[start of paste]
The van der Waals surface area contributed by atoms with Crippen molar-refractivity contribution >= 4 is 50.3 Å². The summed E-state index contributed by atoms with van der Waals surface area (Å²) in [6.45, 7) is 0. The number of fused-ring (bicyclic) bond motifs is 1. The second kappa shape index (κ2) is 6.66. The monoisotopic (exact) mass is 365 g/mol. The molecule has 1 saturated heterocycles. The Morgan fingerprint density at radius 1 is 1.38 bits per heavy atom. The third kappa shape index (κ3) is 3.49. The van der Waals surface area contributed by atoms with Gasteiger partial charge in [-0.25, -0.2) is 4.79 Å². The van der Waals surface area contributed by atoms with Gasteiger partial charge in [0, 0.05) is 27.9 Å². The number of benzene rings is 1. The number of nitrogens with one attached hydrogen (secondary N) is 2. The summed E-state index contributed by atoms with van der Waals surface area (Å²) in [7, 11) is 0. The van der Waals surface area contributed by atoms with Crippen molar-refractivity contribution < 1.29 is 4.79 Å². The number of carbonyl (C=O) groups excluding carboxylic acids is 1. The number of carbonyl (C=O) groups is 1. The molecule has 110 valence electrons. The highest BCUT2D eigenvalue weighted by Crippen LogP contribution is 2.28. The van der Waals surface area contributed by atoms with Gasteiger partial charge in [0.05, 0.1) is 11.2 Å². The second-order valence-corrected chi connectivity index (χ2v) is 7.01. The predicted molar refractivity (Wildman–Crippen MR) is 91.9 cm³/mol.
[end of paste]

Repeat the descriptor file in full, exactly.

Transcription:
The van der Waals surface area contributed by atoms with Crippen molar-refractivity contribution >= 4 is 50.3 Å². The summed E-state index contributed by atoms with van der Waals surface area (Å²) in [6.45, 7) is 0. The number of fused-ring (bicyclic) bond motifs is 1. The second kappa shape index (κ2) is 6.66. The monoisotopic (exact) mass is 365 g/mol. The molecule has 1 saturated heterocycles. The Morgan fingerprint density at radius 1 is 1.38 bits per heavy atom. The third kappa shape index (κ3) is 3.49. The van der Waals surface area contributed by atoms with Gasteiger partial charge in [-0.25, -0.2) is 4.79 Å². The van der Waals surface area contributed by atoms with Gasteiger partial charge in [0, 0.05) is 27.9 Å². The number of benzene rings is 1. The number of nitrogens with one attached hydrogen (secondary N) is 2. The summed E-state index contributed by atoms with van der Waals surface area (Å²) in [7, 11) is 0. The van der Waals surface area contributed by atoms with Crippen molar-refractivity contribution < 1.29 is 4.79 Å². The number of carbonyl (C=O) groups excluding carboxylic acids is 1. The number of carbonyl (C=O) groups is 1. The molecule has 110 valence electrons. The highest BCUT2D eigenvalue weighted by Crippen LogP contribution is 2.28. The van der Waals surface area contributed by atoms with Gasteiger partial charge in [0.05, 0.1) is 11.2 Å². The second-order valence-corrected chi connectivity index (χ2v) is 7.01. The predicted molar refractivity (Wildman–Crippen MR) is 91.9 cm³/mol.